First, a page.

Diogenes Laertius, Book V - Demetrius
75. Demetrius, the son of Phanostratus, was a native of Phalerum. He was a pupil of Theophrastus, but by his speeches in the Athenian assembly he held the chief power in the State for ten years and was decreed 360 bronze statues, most of them representing him either on horseback or else driving a chariot or a pair of horses. And these statues were completed in less than 300 days, so much was he esteemed. He entered politics, says Demetrius of Magnesia in his work on Men of the Same Name, when Harpalus, fleeing from Alexander, came to Athens. As a statesman he rendered his country many splendid services. For he enriched the city with revenues and buildings, though he was not of noble birth. 76. For he was one of Conon's household servants, according to Favorinus in the first book of his Memorabilia; yet Lamia, with whom he lived, was a citizen of noble family, as Favorinus also states in his first book. Further, in his second book Favorinus alleges that he suffered violence from Cleon, while Didymus in his Table-talk relates how a certain courtesan nicknamed him Charito-Blepharos ("having the eyelids of the Graces"), and Lampito ("of shining eyes"). He is said to have lost his sight when in Alexandria and to have recovered it by the gift of Sarapis; whereupon he composed the paeans which are sung to this day.
For all his popularity with the Athenians he nevertheless suffered eclipse through all-devouring envy. 77. Having been indicted by some persons on a capital charge, he let judgement go by default; and, when his accusers could not get hold of his person, they disgorged their venom on the bronze of his statues. These they tore down from their pedestals; some were sold, some cast into the sea, and others were even, it is said, broken up to make bedroom-utensils. Only one is preserved in the Acropolis. In his Miscellaneous History Favorinus tells us that the Athenians did this at the bidding of King Demetrius.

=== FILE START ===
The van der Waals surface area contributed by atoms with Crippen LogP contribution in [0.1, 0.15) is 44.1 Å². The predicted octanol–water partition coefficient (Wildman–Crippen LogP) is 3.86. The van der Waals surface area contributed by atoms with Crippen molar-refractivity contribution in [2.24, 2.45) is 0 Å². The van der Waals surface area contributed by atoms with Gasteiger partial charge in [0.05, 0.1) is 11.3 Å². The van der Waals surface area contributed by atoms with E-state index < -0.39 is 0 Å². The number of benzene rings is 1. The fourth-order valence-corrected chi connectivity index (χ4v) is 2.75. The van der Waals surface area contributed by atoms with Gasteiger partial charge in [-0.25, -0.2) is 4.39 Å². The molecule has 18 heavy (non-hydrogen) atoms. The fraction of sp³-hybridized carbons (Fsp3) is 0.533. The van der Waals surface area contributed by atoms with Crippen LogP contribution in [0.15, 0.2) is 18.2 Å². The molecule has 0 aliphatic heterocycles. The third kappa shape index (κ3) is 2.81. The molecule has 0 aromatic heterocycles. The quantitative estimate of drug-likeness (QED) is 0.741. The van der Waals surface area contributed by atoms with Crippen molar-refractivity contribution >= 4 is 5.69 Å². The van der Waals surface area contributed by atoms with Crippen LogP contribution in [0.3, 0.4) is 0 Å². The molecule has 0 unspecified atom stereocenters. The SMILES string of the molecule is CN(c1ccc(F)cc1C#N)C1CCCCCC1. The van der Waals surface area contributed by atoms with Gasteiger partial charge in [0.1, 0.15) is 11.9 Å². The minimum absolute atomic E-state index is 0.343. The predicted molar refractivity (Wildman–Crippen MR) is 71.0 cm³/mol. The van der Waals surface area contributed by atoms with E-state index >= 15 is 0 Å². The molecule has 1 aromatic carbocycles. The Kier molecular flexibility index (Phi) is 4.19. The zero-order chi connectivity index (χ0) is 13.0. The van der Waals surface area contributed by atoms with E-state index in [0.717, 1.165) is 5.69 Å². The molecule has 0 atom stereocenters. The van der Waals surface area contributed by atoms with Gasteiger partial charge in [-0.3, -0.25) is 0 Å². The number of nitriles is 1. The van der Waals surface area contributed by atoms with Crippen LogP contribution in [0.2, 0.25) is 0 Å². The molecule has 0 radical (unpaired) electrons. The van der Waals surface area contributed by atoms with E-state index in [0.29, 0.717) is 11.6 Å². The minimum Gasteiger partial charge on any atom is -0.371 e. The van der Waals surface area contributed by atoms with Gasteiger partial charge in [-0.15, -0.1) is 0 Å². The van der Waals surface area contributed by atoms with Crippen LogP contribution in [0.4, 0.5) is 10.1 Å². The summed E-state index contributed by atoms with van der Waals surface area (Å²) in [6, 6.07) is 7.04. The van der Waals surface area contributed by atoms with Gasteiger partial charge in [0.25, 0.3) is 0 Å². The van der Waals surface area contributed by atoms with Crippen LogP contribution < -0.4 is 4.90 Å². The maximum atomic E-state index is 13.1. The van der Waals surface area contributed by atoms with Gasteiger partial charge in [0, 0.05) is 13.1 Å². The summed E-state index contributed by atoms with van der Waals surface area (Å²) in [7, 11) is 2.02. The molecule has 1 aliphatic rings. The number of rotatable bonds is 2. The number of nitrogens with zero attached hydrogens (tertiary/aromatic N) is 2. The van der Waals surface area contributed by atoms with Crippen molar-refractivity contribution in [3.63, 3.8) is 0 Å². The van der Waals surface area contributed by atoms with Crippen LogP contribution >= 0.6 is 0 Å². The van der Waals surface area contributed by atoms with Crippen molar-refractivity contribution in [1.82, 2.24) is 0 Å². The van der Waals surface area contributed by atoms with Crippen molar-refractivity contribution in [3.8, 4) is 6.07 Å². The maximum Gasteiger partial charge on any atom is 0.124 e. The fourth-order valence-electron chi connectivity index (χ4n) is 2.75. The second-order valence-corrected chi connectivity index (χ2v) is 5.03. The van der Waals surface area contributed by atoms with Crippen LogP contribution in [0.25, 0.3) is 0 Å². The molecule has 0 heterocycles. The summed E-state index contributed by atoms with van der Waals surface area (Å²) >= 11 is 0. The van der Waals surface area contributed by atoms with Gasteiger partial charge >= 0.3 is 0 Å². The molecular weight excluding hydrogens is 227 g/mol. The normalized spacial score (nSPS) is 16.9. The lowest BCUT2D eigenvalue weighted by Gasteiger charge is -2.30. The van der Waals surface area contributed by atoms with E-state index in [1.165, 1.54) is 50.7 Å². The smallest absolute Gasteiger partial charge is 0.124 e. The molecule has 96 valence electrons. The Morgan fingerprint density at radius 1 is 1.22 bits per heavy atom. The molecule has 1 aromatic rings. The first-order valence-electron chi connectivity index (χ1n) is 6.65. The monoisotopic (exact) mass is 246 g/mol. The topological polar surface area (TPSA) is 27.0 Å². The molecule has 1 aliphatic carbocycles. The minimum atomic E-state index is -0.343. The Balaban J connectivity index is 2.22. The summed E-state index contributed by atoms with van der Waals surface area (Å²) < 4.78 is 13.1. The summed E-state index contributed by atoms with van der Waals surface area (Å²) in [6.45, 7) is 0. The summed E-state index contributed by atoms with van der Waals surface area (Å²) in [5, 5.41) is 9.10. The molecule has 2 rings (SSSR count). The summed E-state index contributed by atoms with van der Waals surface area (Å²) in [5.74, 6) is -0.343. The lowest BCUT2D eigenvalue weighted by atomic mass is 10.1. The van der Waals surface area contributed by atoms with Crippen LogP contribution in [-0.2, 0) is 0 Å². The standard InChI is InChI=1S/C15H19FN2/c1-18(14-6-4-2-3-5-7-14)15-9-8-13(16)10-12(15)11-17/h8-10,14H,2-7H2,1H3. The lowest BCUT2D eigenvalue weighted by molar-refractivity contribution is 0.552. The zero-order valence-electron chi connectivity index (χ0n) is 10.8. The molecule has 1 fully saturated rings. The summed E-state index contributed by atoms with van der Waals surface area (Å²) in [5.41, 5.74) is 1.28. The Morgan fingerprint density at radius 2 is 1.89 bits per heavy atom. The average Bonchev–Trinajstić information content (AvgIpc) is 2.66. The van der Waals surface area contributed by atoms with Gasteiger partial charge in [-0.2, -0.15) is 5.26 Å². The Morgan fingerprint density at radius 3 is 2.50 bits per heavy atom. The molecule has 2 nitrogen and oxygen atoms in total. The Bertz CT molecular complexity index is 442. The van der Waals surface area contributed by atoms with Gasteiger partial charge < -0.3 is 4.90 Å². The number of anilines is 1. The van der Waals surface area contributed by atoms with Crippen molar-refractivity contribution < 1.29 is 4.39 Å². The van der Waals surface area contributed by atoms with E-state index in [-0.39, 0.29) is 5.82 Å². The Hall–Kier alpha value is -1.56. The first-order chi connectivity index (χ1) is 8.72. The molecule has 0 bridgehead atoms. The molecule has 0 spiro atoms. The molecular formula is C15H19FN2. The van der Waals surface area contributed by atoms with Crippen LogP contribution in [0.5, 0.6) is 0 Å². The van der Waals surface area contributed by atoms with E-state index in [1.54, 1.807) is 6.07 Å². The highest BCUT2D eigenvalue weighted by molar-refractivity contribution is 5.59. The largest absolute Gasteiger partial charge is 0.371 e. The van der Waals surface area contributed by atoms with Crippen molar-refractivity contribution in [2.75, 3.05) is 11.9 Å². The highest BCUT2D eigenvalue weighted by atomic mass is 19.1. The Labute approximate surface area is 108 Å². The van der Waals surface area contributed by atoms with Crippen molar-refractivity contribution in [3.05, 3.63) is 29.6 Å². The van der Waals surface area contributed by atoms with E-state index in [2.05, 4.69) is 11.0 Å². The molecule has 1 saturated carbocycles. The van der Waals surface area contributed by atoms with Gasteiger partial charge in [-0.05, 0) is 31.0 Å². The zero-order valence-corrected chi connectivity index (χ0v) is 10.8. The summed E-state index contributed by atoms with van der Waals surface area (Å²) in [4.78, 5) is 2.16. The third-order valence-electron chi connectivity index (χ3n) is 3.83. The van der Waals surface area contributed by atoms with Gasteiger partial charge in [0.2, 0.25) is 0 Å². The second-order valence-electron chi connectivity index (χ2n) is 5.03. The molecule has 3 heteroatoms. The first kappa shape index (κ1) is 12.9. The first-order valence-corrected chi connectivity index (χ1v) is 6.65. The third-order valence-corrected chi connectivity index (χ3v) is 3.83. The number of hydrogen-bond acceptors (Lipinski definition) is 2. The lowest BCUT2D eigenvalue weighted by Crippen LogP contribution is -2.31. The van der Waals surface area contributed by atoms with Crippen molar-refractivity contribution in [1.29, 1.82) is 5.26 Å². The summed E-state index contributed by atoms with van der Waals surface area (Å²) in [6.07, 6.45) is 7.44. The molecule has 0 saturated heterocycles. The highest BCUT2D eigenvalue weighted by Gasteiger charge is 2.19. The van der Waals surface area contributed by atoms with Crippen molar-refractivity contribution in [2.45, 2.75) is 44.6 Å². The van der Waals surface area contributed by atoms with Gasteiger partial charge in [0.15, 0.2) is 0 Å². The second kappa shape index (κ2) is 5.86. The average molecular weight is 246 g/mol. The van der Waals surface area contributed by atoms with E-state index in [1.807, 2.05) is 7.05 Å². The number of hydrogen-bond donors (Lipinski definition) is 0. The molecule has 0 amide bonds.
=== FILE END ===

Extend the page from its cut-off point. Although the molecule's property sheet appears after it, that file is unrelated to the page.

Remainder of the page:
78. And in the official list the year in which he was archon was styled "the year of lawlessness," according to this same Favorinus.
Hermippus tells us that upon the death of Casander, being in fear of Antigonus, he fled to Ptolemy Soter. There he spent a considerable time and advised Ptolemy, among other things, to invest with sovereign power his children by Eurydice. To this Ptolemy would not agree, but bestowed the diadem on his son by Berenice, who, after Ptolemy's death, thought fit to detain Demetrius as a prisoner in the country until some decision should be taken concerning him. There he lived in great dejection, and somehow, in his sleep, received an asp-bite on the hand which proved fatal.
Heraclides in his epitome of Sotion's Successions of Philosophers says that Ptolemy himself wished to transmit the kingdom to Philadelphus, but that Demetrius tried to dissuade him, saying, "If you give it to another, you will not have it yourself." At the time when he was being continually attacked in Athens, Menander, the Comic poet, as I have also learnt, was very nearly brought to trial for no other cause than that he was a friend of Demetrius. However, Telesphorus, the nephew of Demetrius, begged him off.
82. His style is philosophical, with an admixture of rhetorical vigour and force. When he heard that the Athenians had destroyed his statues, "That they may do," said he, "but the merits which caused them to be erected they cannot destroy." He used to say that the eyebrows formed but a small part of the face, and yet they can darken the whole of life by the scorn they express. Again, he said that not only was Plutus blind, but his guide, Fortune, as well; that all that steel could achieve in war was won in politics by eloquence. On seeing a young dandy, "There," quoth he, "is a four-square Hermes for you, with trailing robe, belly, beard and all." When men are haughty and arrogant, he declared we should cut down their tall stature and leave them their spirit unimpaired. Children should honour their parents at home, out-of-doors everyone they meet, and in solitude themselves. 83. In prosperity friends do not leave you unless desired, whereas in adversity they stay away of their own accord. All these sayings seem to be set down to his credit.
The foregoing were prose authors. Of poets bearing this name the first belonged to the Old Comedy; the second was an epic poet whose lines to the envious alone survive:
While he lives they scorn the man whom they regret when he is gone; yet, some day, for the honour of his tomb and lifeless image, contention seizes cities and the people set up strife;